State News

Repairs to Outer Banks transmission cables could take 2 weeks

Posted July 30

— It could take up to two weeks to restore electricity after construction crews building a new bridge damaged all three transmission cables that provide electricity to two North Carolina islands where tourists were ordered to leave because of a lack of power.

The Cape Hatteras Electric Cooperative on Sunday night said crews are actively working toward two potential solutions to restore the transmissions. The first would be to continue excavating the damaged caple and work to splice them back together as repairs have already begun on the first excavated cable.

The second potential solution would be to build new overhead transmission lines that would run from the south end of Bonner Bridge to meet existing overhead transmission lines.

"Depending on which solution turns out to be the most practical, the timeline for a complete repair could cary from one to two weeks," the company said in a statement.

Authorities issued mandatory evacuations for visitors for Ocracoke and Hatteras islands after PCL Construction drove a steel casing into the underground transmission cables on Thursday. PCL is building new bridge over the Oregon Inlet, parallel to the current Bonner Bridge.

portable generator

Due to the restrictions of visitation as a result of the power outage, the North Carolina Department of Transportation Ferry Division will adopt an alternate schedule for its Cedar Island-Ocracoke and Swan Quarter-Ocracoke routes beginning Monday.

The news schedule will be as follows:

  • Swan Quarter to Ocracoke: 7:00 a.m. and 4:30 p.m.
  • Ocracoke to Swan Quarter: 7:00 a.m. and 3:30 p.m.
  • Cedar Island to Ocracoke: 7:00 a.m. and 4:00 p.m.
  • Ocracoke to Cedar Island : 7:30 a.m. and 4:00 p.m.

Cape Hatteras Electric Cooperative said they will continue to supply temporary power to residents on the island through the Buxton diesel generators and portable generators. They are also working to expand temporary generator service in order to accomodate a staged reentry of visitors.

For business owners on Ocracoke and Hatteras Island in the Outer banks, the power outage and evacuations are costing them during the most critical time of year.

Lisa Sturgill, the general manager of Cape Hatteras Motel in Buxton, said all customers received refunds on their reservations.

"It's like having a hurricane without the bad weather," she said. "All of our rooms are empty. But it's just another storm. We'll get through it like we always do."

Repair crews had their first look Friday at a damaged cable that caused a power outage on the Outer Banks.

Residents have been in the dark since Thursday morning, when a construction crew working on the new Bonner Bridge inadvertently cut a transmission cable. Gov. Roy Cooper declared a state of emergency Thursday evening for the communities, and authorities asked all non-residents to leave Ocracoke Island. On Sunday, the mandatory visitor evacuation remained in place.

Laura Ertle, a spokeswoman for Cape Hatteras Electric Cooperative, said employees of the Roanoke, Virginia-based company that erected the cable on the original Bonner Bridge in 1995 would dig up the cable and assess the damage before any estimate on a fix could be made.

"Once they get here and put eyes on it, then we'll have a really better sense of what we're looking at in terms of repair time," she said.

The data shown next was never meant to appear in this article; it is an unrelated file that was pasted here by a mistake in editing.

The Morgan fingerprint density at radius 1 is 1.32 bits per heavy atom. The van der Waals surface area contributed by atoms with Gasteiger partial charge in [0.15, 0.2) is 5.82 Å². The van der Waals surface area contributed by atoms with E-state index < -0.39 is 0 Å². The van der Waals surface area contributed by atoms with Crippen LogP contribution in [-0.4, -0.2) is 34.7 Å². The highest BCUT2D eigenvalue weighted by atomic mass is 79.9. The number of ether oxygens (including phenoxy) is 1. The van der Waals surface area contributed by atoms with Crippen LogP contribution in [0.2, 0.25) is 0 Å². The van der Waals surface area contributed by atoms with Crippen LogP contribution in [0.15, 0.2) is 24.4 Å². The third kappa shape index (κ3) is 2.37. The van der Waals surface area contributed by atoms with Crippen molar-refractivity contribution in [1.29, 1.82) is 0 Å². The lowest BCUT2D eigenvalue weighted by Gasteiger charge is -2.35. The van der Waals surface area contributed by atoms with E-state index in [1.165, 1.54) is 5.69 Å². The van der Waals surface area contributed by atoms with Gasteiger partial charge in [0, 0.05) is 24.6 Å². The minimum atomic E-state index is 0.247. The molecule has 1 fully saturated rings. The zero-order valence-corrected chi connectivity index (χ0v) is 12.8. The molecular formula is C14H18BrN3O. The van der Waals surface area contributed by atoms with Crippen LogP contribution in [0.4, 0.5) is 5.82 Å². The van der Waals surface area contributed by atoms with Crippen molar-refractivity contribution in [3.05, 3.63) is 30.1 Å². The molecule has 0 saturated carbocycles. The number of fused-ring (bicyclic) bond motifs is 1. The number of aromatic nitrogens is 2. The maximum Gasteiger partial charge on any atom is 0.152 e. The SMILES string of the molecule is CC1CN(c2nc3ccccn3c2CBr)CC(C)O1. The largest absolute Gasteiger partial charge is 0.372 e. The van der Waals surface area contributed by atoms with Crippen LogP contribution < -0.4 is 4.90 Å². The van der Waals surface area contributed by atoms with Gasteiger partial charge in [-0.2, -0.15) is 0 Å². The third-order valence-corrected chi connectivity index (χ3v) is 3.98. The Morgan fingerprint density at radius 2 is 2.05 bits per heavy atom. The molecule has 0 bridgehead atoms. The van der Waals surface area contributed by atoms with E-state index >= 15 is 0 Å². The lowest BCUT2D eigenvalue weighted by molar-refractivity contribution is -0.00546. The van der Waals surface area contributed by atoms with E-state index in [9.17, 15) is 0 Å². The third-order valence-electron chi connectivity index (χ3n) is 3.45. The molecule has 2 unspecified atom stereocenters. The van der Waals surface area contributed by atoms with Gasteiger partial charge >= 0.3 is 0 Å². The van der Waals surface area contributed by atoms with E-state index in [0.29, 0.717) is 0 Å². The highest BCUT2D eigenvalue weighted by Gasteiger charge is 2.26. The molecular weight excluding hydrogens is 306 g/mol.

If the necessary materials are on hand, repairs could take several days, Ertle said. If the items are not available locally, repairs could take weeks.

Gov. Roy Cooper on Thursday declared a state of emergency, lifting weight restrictions for equipment needed to restore power or supply food, fuel and other necessities to those affected.

“This declaration will allow us to move much needed resources through the state as quickly as possible to help restore the power to Ocracoke and Hatteras Islands,” Cooper said in a statement.

An estimated 10,000 tourists saw their vacation plans were blacked out by the evacuation order.

By Saturday afternoon, the North Carolina Department of Transportation estimated that a little more than 3,700 people and 1,400 cars had left Ocracoke Island.


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  • Haley Sessoms Jul 30, 8:23 p.m.
    user avatar

    I don't know about under water but when utility locates mark roadside utilities they have a 4 foot grace line. Therefore whatever they mark there is 2 feet on each side anything after that falls on the locater if damaged

  • Thomas Williams Jul 30, 4:54 p.m.
    user avatar

    Its hard to understand why something this important isn't marked so well that it would be next to impossible to cut it while working on another project. Mistakes occur with stuff like this, and it is understandable, but there is no excuse for this. I guess they have redundancy for these power cables, hard to believe all the backups are cut too. I know when AT&T was putting in their fiber they messed up a lot of yards, and cut a lot of lines and pipes, etc. They drilled into our sewer pipe and had to put a connector piece back in to "fix it". I'm wondering if one day after they have left the picture the splice will break, or come apart, or something.

  • Steve Weaver Jul 30, 4:54 p.m.
    user avatar

    Contractor may not be responsible, were the utilities marked before construction and who marked them? Were they marked correctly?

  • Scott Spaine Jul 30, 2:58 p.m.
    user avatar

    This contractor should pay restitution to every business owner for the financial loses they will incure due to loss of business. This was pure negligence on their part.